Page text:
'Justified' season 5 premiere postmortem: EP Graham Yost dissects 'A Murder of Crowes'


Image Credit: Kurt Iswarienko/FX

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Let’s talk about the man propping up the other half of the show: Boyd (played by Walton Goggins). We see him visit a frustrated Ava (Joelle Carter) in jail with her lawyer, Billy “Wildman” Geist (played by Don McManus), and making the lawyer wear headphones so he doesn’t hear them talking.

Someone had said that maybe there was something in a Breaking Bad episode where a lawyer had to put on headphones, and so we shied away from it briefly, and then just figured, “Oh what the hell, let’s just do it.” And then it was just a debate over what music he was going to be listening to. I think it’s an opera. We thought anything else would kind of be distracting and wouldn’t give us specificity as a character. We just thought that was a little different.

The scene on the bridge, when Boyd learned there’s a problem with the heroin pipeline and got his ear shot — setting up that this is going to be a violent season.

The bandage on the ear eventually goes and the ear heals up fine. This is Justified, after all, where people recover quickly from gunshot wounds and get out of jail quickly. But we wanted to show that this is a tough, tough time for Boyd Crowder, both with work and with Ava.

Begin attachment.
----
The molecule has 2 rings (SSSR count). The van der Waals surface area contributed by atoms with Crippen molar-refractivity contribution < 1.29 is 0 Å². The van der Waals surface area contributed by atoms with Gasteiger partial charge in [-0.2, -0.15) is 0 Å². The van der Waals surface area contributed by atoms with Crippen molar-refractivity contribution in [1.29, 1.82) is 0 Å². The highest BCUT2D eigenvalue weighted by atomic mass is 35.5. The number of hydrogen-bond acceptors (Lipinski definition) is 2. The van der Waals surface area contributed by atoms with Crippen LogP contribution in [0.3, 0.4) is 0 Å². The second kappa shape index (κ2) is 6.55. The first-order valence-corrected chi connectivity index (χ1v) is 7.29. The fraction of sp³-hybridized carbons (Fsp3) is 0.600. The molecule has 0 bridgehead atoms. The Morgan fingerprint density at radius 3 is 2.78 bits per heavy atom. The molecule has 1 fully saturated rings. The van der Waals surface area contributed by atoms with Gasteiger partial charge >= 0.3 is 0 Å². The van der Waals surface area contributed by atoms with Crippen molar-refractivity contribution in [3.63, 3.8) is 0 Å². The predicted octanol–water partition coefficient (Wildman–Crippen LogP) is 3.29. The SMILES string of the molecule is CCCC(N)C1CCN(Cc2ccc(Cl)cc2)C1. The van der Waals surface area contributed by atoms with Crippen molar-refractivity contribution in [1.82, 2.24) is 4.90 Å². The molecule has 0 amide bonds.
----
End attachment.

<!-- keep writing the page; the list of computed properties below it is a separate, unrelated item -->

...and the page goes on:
Boyd has a new man in his crew, Carl (played by Justin Welborn).

We just felt we needed Boyd to have another henchman. We went back and forth — were Carl and Jimmy related? We’d think about that. And then eh, we don’t really need to put that in. Part of it was also that Jesse Luken, who plays Jimmy, also has a role on [the upcoming CW show] Star-Crossed, so we knew that we would have trouble getting him for every episode, and we always need Boyd to have another backwoods sh-tkicker who’s good and is one of those guys who fits well into our world.

It’s good to know Wynn Duffy (Jere Burns) remains a women’s tennis fan.

I think that was Jere’s idea back in, I can’t even remember what season, but that’s just his thing: Wynn watches women’s tennis, and so we just like to refer to that whenever possible. I looked up, okay, when’s the episode showing? When’s the Australian Open? Okay. Who’s a really good women’s tennis player who isn’t Sharapova? So that’s why I went with Azarenka.